I'm lucky to live in a neighborhood where people do sit on porches and take Sunday afternoon walks, hoping that they will run into neighbors. Its nice to be INTER dependent with each other. (not to be confused with CO dependent)

Anaise said...

I'm stealing a moment from laundry to see if this really posted today . . . and it did!

What's even better is that Rachel and Karin said really nice things--thanks! How fun it would be to get to know you.

Tina Michelle said...

Nice reminder to question with caution yet get to know people.

Trish said...

Anaise, I often find myself doing the exact same thing. Then sit in awe as my twin sister (who does the opposite) finds out more about a person in five minutes that I did after knowing them for years. I still struggle being that open or that inquisitive, but I realize how knowing a person's story really brings them into your heart.
Thanks for a fantastic post!

AD said...

My daughter Maddy is the queen of question asking, and although she has asked an inappropriate question a time or two (like when she was about 9 and asked my sister "how much money do you make?"), she really does get to know people in such meaningful ways. People open up to her. I love that about her and people like her. How nice that you are willing to take a new perspective about question asking!!

Karina said...

I get tired of being sensitive. If someone doesn't like a question I've asked them, then I hope they stand up for themselves and say, "I don't feel like talking about that."

I'm an asker....when I'm up to it.

Shannon said...

Karina has a very good point - we take chances with other peoples emotions when we ask questions no matter how simple or involved they may be. However, we will just never know what needs to be shared if we don't start somewhere. We owe it to the inquisitive to set boundaries if we so wish just as we are bound by a portion of sensitivity in our inquiries. It all comes down to balance and respect, and it begins with beautiful words like the ones posted here today. Great post!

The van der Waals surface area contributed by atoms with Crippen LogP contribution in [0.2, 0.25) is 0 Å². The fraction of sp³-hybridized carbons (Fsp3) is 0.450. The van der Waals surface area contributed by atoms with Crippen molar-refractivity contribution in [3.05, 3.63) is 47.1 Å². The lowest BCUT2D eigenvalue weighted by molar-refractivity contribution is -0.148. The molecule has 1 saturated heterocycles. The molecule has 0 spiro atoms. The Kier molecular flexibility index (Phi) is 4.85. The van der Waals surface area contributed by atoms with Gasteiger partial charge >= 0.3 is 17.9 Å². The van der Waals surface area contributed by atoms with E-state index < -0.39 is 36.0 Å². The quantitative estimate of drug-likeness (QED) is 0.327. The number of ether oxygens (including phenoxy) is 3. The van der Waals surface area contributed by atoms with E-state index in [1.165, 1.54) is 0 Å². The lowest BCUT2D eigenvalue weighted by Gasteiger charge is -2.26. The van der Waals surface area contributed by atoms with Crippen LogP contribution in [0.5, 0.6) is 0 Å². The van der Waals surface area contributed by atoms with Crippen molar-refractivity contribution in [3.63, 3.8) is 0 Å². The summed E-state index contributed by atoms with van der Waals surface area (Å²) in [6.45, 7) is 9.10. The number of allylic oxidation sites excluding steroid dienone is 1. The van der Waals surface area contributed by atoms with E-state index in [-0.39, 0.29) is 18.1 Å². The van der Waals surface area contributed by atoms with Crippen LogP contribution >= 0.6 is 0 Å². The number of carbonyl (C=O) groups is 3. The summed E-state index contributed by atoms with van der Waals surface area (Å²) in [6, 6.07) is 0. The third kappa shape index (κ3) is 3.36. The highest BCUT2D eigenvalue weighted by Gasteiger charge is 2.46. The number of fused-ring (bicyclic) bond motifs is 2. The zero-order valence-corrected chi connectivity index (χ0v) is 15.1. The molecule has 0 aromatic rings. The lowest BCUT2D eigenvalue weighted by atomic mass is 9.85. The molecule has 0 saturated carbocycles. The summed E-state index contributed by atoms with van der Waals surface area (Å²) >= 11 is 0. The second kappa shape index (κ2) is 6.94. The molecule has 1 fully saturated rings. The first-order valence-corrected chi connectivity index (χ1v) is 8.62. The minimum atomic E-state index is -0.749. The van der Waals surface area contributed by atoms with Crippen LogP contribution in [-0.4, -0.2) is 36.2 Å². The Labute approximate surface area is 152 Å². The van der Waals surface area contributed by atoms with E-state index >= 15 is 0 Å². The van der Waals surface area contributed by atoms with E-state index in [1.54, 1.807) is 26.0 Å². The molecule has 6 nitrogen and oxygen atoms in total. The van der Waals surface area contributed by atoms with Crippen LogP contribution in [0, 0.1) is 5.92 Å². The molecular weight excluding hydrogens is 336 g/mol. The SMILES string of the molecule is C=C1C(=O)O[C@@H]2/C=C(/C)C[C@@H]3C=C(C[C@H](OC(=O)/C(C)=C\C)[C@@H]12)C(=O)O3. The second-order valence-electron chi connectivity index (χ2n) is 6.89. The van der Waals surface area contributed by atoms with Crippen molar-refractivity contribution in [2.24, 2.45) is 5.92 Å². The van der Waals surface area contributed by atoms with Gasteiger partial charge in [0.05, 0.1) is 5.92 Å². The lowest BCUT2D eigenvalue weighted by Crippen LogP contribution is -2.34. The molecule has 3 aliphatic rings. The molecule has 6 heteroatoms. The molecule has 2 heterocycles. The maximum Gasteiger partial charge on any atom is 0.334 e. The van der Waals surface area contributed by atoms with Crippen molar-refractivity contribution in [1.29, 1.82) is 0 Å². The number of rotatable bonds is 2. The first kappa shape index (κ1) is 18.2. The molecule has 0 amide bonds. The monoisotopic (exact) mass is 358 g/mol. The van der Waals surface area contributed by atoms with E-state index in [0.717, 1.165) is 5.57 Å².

The Forney Four said...

I love my cousin!! what a great and insightful post... and I love my Aunt Judy!

Wendy said...

I love your mother. (Really, how many times have I said that? But it is true.) I can see her get her business plan organized and then implement it. How wonderful that she can do what you find hard. I'm sure that you can do things so naturally that she finds hard.

I love that together we have the answers. I remember from Women's Conference years back a thought. We are all imperfect -- incomplete. But together we can become perfect -- complete. Uniting all of our talents can produce miracles.

That scarey question that you asked I'm sure took you to a new level with your friend and gave her an opportunity to talk about frightening moments in a safe place. Tears and hugs later you two had a miracle. I love it.

Tim Love said...

Anaise - I thought I was the only one to "be polite" and not ask questions. I can see both sides,and I guess I tend to be "cautious"about what I ask people. But maybe too cautious. Cool article.

Lori said...

Anaise--wonderful post. I've done the polite thing, too, and have had to forcibly step outside of that box...I learned that sometimes people's first impression of me was that I was a bit stand-offish, and I didn't like that.

Randi said...

There have been times when your mother asked me questions that were hard to answer, questions I didn't really want to answer. But by her questioning and my answering and our tears together, we have become good friends. I'm so glad you are a part of my family. You, your brother and sisters have become an important part of my life. I miss you so much!